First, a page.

ShiftML was developed jointly by the Ceriotti and Emsley groups at the EPFL. ShiftML uses a machine learning framework to predict chemical shifts in solids which is based on capturing the local environments of individual atoms. ShiftML has been trained on 2000 structures taken from the Cambridge Structural Database (CSD), chosen to be as diverse as possible. On a separate test set of 500 randomly selected structures it predicts chemical shifts of molecular solids to an accuracy with respect to GIPAW DFT of (RMSE) 0.49 ppm for 1H, 4.3 ppm for 13C, 13.3 ppm for 15N, and 17.7 ppm for 17O and with an R2 of 0.97 for 1H, 0.99 for 13C, 0.99 for 15N, and 0.99 for 17O.
Please read and cite the following: Paruzzo, F. M., Hofstetter, A., Musil, F., De, S., Ceriotti, M., & Emsley, L. (2018). Chemical shifts in molecular solids by machine learning. Nature Communications, 9(1), 4501.
This is the first release of ShiftML, with limited functionality. This version predicts chemical shifts of structures containing only 1H, 13C, 15N and 17O.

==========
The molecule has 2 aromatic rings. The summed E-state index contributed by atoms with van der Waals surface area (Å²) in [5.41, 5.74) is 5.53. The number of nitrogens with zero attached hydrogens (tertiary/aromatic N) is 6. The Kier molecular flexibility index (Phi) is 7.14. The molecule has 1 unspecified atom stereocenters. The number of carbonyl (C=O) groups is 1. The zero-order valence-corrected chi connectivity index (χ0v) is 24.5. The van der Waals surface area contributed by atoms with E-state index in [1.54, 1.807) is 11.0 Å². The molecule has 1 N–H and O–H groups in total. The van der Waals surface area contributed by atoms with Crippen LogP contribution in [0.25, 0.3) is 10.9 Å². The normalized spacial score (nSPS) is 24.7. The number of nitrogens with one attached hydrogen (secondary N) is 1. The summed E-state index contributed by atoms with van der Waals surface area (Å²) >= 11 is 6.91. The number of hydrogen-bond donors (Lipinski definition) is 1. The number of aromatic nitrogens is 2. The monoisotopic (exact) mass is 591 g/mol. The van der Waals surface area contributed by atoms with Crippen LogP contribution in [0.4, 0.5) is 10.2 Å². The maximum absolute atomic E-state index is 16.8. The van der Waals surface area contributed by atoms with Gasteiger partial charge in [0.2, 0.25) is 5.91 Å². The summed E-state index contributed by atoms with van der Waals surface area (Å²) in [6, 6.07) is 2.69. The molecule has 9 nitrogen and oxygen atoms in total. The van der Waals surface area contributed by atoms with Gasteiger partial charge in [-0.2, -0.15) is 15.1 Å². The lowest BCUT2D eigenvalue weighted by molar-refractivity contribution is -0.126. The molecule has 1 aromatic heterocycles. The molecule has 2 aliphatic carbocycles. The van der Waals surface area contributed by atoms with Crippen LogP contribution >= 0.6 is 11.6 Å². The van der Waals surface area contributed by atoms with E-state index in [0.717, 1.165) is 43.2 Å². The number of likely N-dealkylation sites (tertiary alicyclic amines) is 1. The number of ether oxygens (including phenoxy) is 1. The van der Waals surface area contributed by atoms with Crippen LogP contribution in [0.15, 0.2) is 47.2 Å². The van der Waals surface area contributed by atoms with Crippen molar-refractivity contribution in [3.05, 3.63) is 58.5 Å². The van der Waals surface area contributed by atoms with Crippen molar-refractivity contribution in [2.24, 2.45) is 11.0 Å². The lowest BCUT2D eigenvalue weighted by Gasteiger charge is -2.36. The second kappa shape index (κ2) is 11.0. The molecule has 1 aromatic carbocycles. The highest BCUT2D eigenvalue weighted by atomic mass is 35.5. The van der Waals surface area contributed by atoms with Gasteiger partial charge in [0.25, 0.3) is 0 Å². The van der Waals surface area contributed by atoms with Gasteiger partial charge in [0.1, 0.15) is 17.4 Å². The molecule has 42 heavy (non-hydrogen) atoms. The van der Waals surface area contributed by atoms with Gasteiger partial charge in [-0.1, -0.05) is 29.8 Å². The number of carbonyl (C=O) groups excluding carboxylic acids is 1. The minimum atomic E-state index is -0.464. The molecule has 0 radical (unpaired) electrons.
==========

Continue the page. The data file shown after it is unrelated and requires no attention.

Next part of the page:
It has only been tested for input structures in which all atomic coordinates are fully relaxed with DFT.
Version 1.02 Beta introduces sparsified kernels, which reduces the calculation time and memory requirement while maintining similar accuracy.
ShiftML takes as an input a crystal structure (in a number of different formats), and
ShiftML has so far been tested for DFT-optimized crystal structures of molecular solids containing 1H, 13C, 15N and 17O atoms. Paruzzo, et al..
Version 1.02 Beta implements a sparsified multi-scale-kernel version, which reduces the calculation time and memory requirement while maintining similar accuracy.
17.09.2018: Version 1.03 Beta
27.06.2018: Version 1.02 Beta
02.05.2018: Version 1.0 Beta
If you use this tool, please cite the following work:
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